A new dollar of our own Mint will soon make its appearance. No American dollars have been coined since 1805. The following is a description of the coin.

The design for the face was drawn by Mr. Sully, that for the reverse by Titian Peale, and both executed by Mr. Gobrecht, the die-sinker. It is intended to adopt the design in other coins. The face of the coin represents a full length figure of Liberty, seated on a rock, with the classic emblem of the pileus or liberty-cap surmounting a spear held in the left hand. The right hand rests on an American shield, with its thirteen stripes, crossed by a scroll, on which is the word Liberty.

The reverse represents the American eagle on the wing drawn accurately from nature; all the heraldic appendages of the old coin being discarded. Over the field are placed irregularly twenty-six stars, the entrance of Michigan, having been, it seems, anticipated.

On December 31, 1836, the first mintage of 1,000 pieces was delivered. Some were distributed to officials (President Andrew Jackson received two), a few no doubt went to the small community of collectors and dignitaries, and most were deposited in the main office of the Second Bank of the United States in Philadelphia. The coins reached the channels of commerce and circulated extensively.

The Name-Below-Base Patterns

No original strikings from the obverse die with name below base are known, but restrikes combining this obverse with a later reverse (showing die cracks) were made in 1859 or not long afterward. This was a time when Mint Director James Ross Snowden dusted off many early dies for regular coins and patterns and began restriking them for sale to collectors. This was done clandestinely, no records were kept, and sales were made by Mint officials to favored dealers, especially to William K. Idler. In time they filtered into the coin market. That at least some specimens of the 1836 name-below-base pattern dollars were not original strikings was not known until revealed by modern research done by John Dannreuther and several others.  Information can be found on the uspatterns.com website maintained by Saul Teichman.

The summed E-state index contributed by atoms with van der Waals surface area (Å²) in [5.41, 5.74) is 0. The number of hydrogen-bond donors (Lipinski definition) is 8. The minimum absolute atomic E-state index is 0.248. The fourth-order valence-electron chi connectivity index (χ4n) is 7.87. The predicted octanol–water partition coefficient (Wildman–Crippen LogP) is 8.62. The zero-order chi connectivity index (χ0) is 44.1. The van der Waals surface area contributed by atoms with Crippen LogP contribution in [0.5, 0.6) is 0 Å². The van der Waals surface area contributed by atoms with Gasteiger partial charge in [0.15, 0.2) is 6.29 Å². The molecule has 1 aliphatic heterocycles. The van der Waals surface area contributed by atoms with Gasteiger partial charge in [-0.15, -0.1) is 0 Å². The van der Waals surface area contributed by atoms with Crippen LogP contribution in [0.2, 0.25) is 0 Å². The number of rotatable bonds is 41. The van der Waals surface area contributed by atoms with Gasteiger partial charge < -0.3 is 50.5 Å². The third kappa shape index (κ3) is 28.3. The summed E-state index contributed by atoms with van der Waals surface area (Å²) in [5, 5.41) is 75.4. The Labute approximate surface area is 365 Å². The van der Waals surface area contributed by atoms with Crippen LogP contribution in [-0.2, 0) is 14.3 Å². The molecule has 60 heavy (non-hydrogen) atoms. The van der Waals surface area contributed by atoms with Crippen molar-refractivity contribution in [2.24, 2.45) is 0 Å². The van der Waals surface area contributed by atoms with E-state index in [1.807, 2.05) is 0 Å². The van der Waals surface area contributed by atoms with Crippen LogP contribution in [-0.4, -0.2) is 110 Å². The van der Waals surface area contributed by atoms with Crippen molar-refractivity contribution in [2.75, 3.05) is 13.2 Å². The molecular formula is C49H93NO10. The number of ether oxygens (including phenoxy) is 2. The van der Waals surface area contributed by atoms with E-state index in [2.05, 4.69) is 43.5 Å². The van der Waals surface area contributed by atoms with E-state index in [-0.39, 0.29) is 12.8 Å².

Today, all examples are highly prized as strikings, albeit at a later time, from the original obverse die that caused controversy in 1836.

The Pogue specimen of this beautiful and endlessly fascinating rarity was a highlight of our Norweb Collection Part III sale in 1988. Likely, fewer than 20 exist, nearly all of which are in grades below this remarkable specimen. Our earlier description of this coin’s appearance is applicable today:

The toning is indescribably beautiful and is a delicate blend of magenta, electric blue, and gold. This is one of the finest surviving examples of this classic issue. Here is offered a glittering gem Proof, a superb example of one of the most desired of all silver dollar varieties.

Today the Pogue coin is graded Proof-65 by PCGS and is tied with two others as the finest known.

 Special thanks to John Dannreuther who was expecially helpful and supplied much information on Gobrecht dollars and to the uspatterns.com website and essays there by Mike Carboneau.